Mr RAMSEY (Grey—Government Whip) (12:23): I rise today to speak on the coronavirus and the effects that it is having directly on my electorate in these early stages. It was reported this morning that there are now 44,754 cases worldwide, in 27 countries, and reported deaths are 1,112. These figures are certainly concerning, but there was news from the Chinese government in the last 24 hours or so that they believe the epidemic may have peaked. Let’s hope and pray that is the case. We know about the primary hotspot, Hubei province, but what happens if other parts of the world become secondary hotspots? We are a long way from out of this challenge at the moment, but I have to commend the Australian authorities, particularly Professor Brendan Murphy, the Chief Medical Officer, and Greg Hunt and the whole team. The Home Affairs office have done a very effective job in shutting Australia down and stopping the importation of this virus. We have 15 reported cases in Australia. I understand at least five of those people are over the virus and there have been no new cases recorded lately.
In my electorate, we have a real seafood focus. There are two industries which are probably feeling the brunt of this immediately, even though the knock-on effect will continue. The first is the wild-catch abalone industry. I’ve spoken to some leaders in that industry. Perhaps we’re a little bit better off than Tasmania in that most of our product goes out frozen. Consequently, it has a two- or three-year shelf life. They are able to continue harvesting at the moment, but they are getting no income. If they start to shutdown, they risk losing their skilled workforce. They’re wondering what will happen if we store too much abalone in cold store—what that would do to the market in the longer term. But they are continuing to fish at the moment.
Then we have the southern rock lobster industry. In my patch, the northern zone of the southern rock lobster in South Australia is a 300-tonne fishery. It’s nowhere near as big as the one in Tasmania with 1,000 tonnes, but it’s a very significant employer in a very important industry. Largely, their markets have evaporated at the price they need to harvest and they have shutdown. I’m not aware of a lot of rock lobster being taken at the moment. How long that sort of crisis lasts remains to be seen. One thing we do know—and we can see this from the SARS virus—is that, when it was over, the economy bounced back very quickly. So, if this coronavirus can be rounded up, isolated and shutdown, I would expect a quick recovery for all of these industries, but of course we don’t know what that outcome will be yet.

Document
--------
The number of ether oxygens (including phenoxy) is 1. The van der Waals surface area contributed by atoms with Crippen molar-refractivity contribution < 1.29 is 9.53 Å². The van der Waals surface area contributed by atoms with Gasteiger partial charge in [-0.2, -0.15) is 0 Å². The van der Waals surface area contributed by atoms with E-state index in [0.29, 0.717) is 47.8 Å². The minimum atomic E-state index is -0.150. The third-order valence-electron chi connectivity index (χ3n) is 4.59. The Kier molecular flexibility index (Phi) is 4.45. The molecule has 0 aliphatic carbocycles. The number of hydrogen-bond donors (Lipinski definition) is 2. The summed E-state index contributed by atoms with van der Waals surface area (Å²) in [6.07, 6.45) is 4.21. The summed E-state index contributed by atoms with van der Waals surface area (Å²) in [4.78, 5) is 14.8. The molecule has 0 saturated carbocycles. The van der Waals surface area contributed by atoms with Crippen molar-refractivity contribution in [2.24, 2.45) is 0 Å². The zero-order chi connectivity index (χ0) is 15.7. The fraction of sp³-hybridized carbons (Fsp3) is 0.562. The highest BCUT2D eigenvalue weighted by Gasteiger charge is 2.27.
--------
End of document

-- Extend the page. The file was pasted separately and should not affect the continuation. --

On students, we only have one regional university campus in the Grey electorate. In South Australia we have around 6,000 Chinese students, and they are worth $1.8 billion to the economy a year. I spoke with a vice-chancellor the other day. They are very concerned about what that loss of income might mean if those students don’t roll up for the first semester or, indeed, whether they come back for the second semester if they’re not here for the first. Virtually every university in Australia will be dealing with that at the moment, so it’s a challenge.
We have quite interesting growth in the tourism industry. Last year we had 66,000 Chinese visitors to South Australia. In my electorate we have some wonderful tourism assets. We see visitors from all over the world. The Flinders Ranges, the Outback, the Yorke Peninsula, the Eyre Peninsula and the beautiful Clare Valley are all significant drawcards for people coming to South Australia. We all expect that there will be a cutback in Chinese tourist numbers, but we don’t know what the knock-on effect will be through the rest of Asia—whether Japanese numbers will be limited or whether Korean numbers will be limited as a result of their fears around the coronavirus and travel at the moment. If you want to think about the prospect of travel, you only need to look at the cruise ship that’s tied up at Yokohama in Japan at the moment. My heart goes out to not just the Australians on board but also everybody—the 3½ thousand people on that ship. The mental stress of being in a place which feels like it’s an incubator for a disease that may kill you is enormous. I think the Japanese are doing a very good job of handling it. They are removing the people with symptoms immediately and putting them in isolation, but, even so, we know that if you’re on that cruise ship you’ve probably got a much higher chance of catching coronavirus than you would back in Australia. We will keep our eye on that and hope and pray for the very best.